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1000 characters

Marc Peabody
pie sneak
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Joined: Feb 05, 2003
Posts: 4727

I need a test String with 1000 characters. I'm lazy and want to build it off of a String of '0123456789'.

What's the best way? The code should be easy to read and modify and it should be fast.

Here's a few different ideas to start with. Can you come up with others?

We can discuss which ones we like best and then time them head to head.





A good workman is known by his tools.
Garrett Rowe
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Joined: Jan 17, 2006
Posts: 1296
I got one...

+1 because it's easy to read

-5 because it's not in Groovy


[ September 22, 2008: Message edited by: Garrett Rowe ]

Some problems are so complex that you have to be highly intelligent and well informed just to be undecided about them. - Laurence J. Peter
Garrett Rowe
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Joined: Jan 17, 2006
Posts: 1296
This is valid Groovy though (I think):
Matthew Taylor
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Joined: Jun 13, 2004
Posts: 110
How about this?



the * operator is overloaded to repeat the String.
[ September 22, 2008: Message edited by: Matthew Taylor ]

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Marc Peabody
pie sneak
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Posts: 4727

Oh. My.

That rocks!
Ilja Preuss
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Joined: Jul 11, 2001
Posts: 14112
Originally posted by Matthew Taylor:
How about this?



the * operator is overloaded to repeat the String.



Am I the only one who thinks that this is just wrong...?


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Ulf Dittmer
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Joined: Mar 22, 2005
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  43
Am I the only one who thinks that this is just wrong...?

Probably not :-) But the idea isn't new - in Perl it would be


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Garrett Rowe
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Joined: Jan 17, 2006
Posts: 1296
Am I the only one who thinks that this is just wrong...?


Works the same way in Scala also. In Scala it's just a plain ol' method call so it shows up in the regular scaladocs. I don't have a problem with it.
Garrett Rowe
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Joined: Jan 17, 2006
Posts: 1296
What about it gives you pause?
Mike Simmons
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Joined: Mar 05, 2008
Posts: 2982
    
    9
Works the same in Ruby too.

It also makes sense in that

    "foo" * 3

is the same as

    "foo" + "foo" + "foo"

As long as the + operator has been overloaded, this overloading of * seems consistent.

However in all these languages, 3 * "foo" results in an error. So * is not symmetric when applied between numbers and strings. Then again, + isn't symmetric either:

    "a" + "b"

is not the same as

    "b" + "a"

And furthermore

    "foo" + 1 + 2

evaluates differently then

    1 + 2 + "foo"

- even in Java.
[ September 24, 2008: Message edited by: Mike Simmons ]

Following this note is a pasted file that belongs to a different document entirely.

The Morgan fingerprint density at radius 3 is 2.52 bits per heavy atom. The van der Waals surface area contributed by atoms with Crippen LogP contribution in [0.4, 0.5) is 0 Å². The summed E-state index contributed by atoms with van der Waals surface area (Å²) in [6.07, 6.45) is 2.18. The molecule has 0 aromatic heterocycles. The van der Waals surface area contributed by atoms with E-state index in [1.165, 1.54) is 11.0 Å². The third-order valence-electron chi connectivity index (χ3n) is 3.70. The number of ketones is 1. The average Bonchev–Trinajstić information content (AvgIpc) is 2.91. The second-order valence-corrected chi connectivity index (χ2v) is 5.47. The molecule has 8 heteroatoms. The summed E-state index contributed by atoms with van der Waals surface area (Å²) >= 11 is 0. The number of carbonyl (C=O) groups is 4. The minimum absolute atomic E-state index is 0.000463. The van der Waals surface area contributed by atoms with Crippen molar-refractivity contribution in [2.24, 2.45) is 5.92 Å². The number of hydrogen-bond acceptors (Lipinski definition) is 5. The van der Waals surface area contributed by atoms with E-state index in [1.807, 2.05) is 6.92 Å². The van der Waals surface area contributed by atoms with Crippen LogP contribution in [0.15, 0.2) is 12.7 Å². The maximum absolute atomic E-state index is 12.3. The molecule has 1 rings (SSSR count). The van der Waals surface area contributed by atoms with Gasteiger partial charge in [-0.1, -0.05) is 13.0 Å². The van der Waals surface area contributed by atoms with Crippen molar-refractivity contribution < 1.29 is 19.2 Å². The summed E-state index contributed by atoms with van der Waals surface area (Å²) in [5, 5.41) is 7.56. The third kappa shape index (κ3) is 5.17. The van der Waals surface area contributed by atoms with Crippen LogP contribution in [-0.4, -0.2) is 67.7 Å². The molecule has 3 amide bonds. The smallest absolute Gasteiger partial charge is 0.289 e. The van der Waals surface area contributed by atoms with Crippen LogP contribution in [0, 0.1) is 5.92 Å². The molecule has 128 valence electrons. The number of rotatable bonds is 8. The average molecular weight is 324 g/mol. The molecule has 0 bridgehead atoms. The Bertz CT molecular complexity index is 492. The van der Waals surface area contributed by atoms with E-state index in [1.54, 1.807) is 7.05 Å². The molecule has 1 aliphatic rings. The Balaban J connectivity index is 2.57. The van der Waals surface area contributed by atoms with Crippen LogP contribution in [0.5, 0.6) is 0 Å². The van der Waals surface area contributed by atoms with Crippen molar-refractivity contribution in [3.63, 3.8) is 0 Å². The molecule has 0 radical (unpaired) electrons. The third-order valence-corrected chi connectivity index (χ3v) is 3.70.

Matthew Taylor
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Joined: Jun 13, 2004
Posts: 110
In Groovy, this is done with operator overloading. Meaning that I can write my own class that can overload the '*' operator. For example...



I have provided two multiply() method implementations that overloads the '*' operator. When Groovy sees a '*' in the code, it looks for a method on the preceeding object called 'multiply'. In many cases, this is Number, so the Number.multiply(Number operand) method is called. If it is not a Number, but a Cat, Groovy will still find the right multiply method if you have provided it.
Marc Peabody
pie sneak
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Joined: Feb 05, 2003
Posts: 4727

A slight variation:

Which now lets me easily create an army of waaaar kittens!

I have an army of 1000 all named Destroyer
Garrett Rowe
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Joined: Jan 17, 2006
Posts: 1296
Does the Groovy syntax of:

multiply => *

extend to other symbols:

divide => /
subtract => -
add => +
etc...

Are there any non-math related symbols that can be defined by this convention?
[ September 25, 2008: Message edited by: Garrett Rowe ]
Matthew Taylor
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Joined: Jun 13, 2004
Posts: 110
Originally posted by Garrett Rowe:
Does the Groovy syntax of:

multiply => *

extend to other symbols:

divide => /
subtract => -
add => +
etc...

Are there any non-math related symbols that can be defined by this convention?

[ September 25, 2008: Message edited by: Garrett Rowe ]


Yes. Take a look at the Groovy JDK for List.

The subscript operator []:
myList[0] <====> myList.getAt(0)
myList[1..2] <====> myList.getAt(1..2)
myList[0] = 2 <====> myList.putAt(0, 2)
etc... (there are many more overloaded putAt() methods)

Leftshift <<:
myList << 4 <====> myList.leftShift(4)

Minus -:
myList - 3 <=====> myList.minus(3)

This is just an one example.

Here is the full list of operators supported by Groovy and the methods they map go:

[ September 26, 2008: Message edited by: Matthew Taylor ]
 
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